Tai Chi is dynamic , it continually grows on you.
The more connections you make, the more powerful it becomes.
Click here for BEGINNERS Lesson #2: Proper Alignment, Centering Front Hand, Synchronizing Movements for Commencing Form and Repulsing the Monkey
everydaytaichi online video: What are the characteristics of Yang Style Tai Chi? What is tai chi posture?
Click here for INTRO Lesson #2 which covers Yang 10 Form movements: Commencing Form and Repulsing the Monkey.
Click here to see what NEW DVD's are available to learn Yang 24 and Yang 10 Forms, Warm Up Exercises + MORE.
By COURTNEY RUBIN
The gentle, 2,000-year-old Chinese practice of tai chi is often described as "meditation in motion." But the Harvard Women's Health Watch newsletter suggests a more apt description is "medication in motion."
Tai chi, the most famous branch of Qigong, or exercises that harness the qi (life energy, pronounced "chee"), has been linked to health benefits for virtually everyone from children to seniors. Researchers aren't sure exactly how, but studies show that tai chi improves the quality of life for breast cancer patients and Parkinson's sufferers. Its combination of martial arts movements and deep breathing can be adapted even for people in wheelchairs. And it has shown promise in treating sleep problems and high blood pressure.
Flexibility and strength. Tai chi is credited with so many pluses, physiological and psychological, that Chenchen Wang, an associate professor of medicine at Tufts University, set out earlier this year to analyze 40 studies on it in English and Chinese journals. Wang found that tai chi did indeed promote balance, flexibility, cardiovascular fitness, and strength. In a study comparing it with brisk walking and resistance training, a tai chi group improved more than 30 percent in lower-body strength and 25 percent in arm strength, nearly as much as a weight-training group and more than the walkers.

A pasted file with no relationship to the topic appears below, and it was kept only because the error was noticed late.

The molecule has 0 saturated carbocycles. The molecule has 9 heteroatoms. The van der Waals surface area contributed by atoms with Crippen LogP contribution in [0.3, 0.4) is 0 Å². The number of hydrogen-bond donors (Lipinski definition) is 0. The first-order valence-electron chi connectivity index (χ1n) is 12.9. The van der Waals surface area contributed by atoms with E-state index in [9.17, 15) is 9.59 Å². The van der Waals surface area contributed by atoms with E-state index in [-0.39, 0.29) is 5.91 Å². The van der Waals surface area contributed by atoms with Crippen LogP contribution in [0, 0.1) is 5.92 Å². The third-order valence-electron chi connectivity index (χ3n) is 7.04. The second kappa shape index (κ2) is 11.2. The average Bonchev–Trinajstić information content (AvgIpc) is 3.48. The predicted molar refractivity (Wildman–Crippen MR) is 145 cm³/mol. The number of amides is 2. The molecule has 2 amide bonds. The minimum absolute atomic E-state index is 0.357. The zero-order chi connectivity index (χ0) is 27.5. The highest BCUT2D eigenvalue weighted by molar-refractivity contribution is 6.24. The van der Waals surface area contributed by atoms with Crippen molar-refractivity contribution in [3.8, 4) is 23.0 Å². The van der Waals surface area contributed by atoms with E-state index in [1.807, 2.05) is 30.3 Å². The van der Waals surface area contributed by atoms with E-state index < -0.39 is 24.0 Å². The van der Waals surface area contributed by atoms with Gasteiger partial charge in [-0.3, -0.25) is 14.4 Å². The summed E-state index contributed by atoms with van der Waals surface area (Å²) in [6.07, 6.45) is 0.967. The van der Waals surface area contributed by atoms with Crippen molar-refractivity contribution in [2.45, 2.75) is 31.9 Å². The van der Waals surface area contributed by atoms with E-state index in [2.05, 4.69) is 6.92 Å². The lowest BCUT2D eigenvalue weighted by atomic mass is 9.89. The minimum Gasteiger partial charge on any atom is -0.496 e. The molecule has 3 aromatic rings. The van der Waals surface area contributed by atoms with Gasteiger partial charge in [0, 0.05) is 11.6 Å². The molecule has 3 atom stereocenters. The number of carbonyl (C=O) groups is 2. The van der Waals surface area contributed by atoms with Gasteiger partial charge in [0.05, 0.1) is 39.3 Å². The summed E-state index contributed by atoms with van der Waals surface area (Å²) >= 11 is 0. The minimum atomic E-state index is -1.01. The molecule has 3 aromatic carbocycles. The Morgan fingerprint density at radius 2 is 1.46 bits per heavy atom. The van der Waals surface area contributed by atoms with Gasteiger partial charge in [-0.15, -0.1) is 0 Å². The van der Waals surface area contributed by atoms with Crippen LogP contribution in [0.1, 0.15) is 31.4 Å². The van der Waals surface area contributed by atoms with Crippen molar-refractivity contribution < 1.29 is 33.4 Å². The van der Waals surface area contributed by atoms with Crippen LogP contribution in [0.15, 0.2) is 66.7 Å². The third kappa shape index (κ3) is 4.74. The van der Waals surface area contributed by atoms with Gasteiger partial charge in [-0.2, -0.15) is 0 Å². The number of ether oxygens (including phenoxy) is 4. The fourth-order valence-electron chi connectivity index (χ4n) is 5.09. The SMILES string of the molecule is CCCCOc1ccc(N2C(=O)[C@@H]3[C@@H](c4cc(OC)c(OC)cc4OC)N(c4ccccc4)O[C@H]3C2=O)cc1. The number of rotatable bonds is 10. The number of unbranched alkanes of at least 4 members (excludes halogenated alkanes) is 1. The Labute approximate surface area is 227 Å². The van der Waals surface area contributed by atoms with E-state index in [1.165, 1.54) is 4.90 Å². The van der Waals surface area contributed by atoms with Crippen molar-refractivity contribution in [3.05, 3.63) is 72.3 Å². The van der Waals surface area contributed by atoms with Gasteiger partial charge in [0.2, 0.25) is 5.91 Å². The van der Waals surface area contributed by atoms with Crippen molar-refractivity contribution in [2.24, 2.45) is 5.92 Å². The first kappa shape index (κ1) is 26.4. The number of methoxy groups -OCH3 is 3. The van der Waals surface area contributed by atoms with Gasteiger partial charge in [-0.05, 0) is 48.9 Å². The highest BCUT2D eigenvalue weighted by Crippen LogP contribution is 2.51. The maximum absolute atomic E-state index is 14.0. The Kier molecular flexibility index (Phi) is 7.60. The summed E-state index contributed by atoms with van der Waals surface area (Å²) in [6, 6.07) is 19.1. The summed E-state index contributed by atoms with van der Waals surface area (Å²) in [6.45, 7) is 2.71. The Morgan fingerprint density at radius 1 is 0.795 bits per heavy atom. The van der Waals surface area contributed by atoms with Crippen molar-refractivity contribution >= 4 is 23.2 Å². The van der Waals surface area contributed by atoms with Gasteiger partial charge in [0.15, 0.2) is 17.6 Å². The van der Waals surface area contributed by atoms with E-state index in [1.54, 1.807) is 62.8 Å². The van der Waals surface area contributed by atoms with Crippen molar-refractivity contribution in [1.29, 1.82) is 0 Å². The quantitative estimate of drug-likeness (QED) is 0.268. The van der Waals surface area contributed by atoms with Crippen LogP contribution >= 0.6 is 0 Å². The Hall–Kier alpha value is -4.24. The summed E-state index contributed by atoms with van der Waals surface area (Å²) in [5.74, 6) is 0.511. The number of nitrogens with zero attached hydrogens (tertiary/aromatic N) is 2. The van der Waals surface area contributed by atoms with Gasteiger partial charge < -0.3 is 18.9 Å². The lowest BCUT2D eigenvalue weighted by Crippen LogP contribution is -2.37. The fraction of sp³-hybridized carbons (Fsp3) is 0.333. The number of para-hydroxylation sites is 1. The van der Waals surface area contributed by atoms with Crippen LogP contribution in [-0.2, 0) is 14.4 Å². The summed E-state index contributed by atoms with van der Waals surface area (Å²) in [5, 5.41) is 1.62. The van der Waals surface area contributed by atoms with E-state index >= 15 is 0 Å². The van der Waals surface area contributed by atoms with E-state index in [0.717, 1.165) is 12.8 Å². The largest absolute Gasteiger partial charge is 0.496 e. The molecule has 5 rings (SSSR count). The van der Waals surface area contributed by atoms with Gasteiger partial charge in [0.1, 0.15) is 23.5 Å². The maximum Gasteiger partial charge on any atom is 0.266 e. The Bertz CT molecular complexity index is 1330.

[For Better Balance, Pilates and Tai Chi Beat Yoga]
"Benefit was also found for pain, stress, and anxiety in healthy subjects," adds Wang, who was influenced by her mother, a Chinese doctor, to study an integration of complementary and alternative medicine with Western medicine.
In a 2008 analysis, Harvard Medical School's Gloria Yeh, an internist and assistant professor, reviewed 26 studies in English and Chinese and reported that in 85 percent of trials, tai chi lowered blood pressure. Other studies have shown it to reduce blood levels of B-type natriuretic peptide, a precursor of heart failure, and to maintain bone density in postmenopausal women. The nonprofit Arthritis Foundation offers its own 12-movement tai chi sequence.
Wang says more study is needed. Still, says New York Times personal health writer Jane Brody: "After reviewing existing scientific evidence for its potential health benefits, I've concluded that the proper question to ask yourself may not be why you should practice tai chi, but why not."
This gentle form of exercise can prevent or ease many ills of aging and could be the perfect activity for the rest of your life.
Tai chi is often described as "meditation in motion," but it might well be called "medication in motion." There is growing evidence that this mind-body practice, which originated in China as a martial art, has value in treating or preventing many health problems. And you can get started even if you aren't in top shape or the best of health.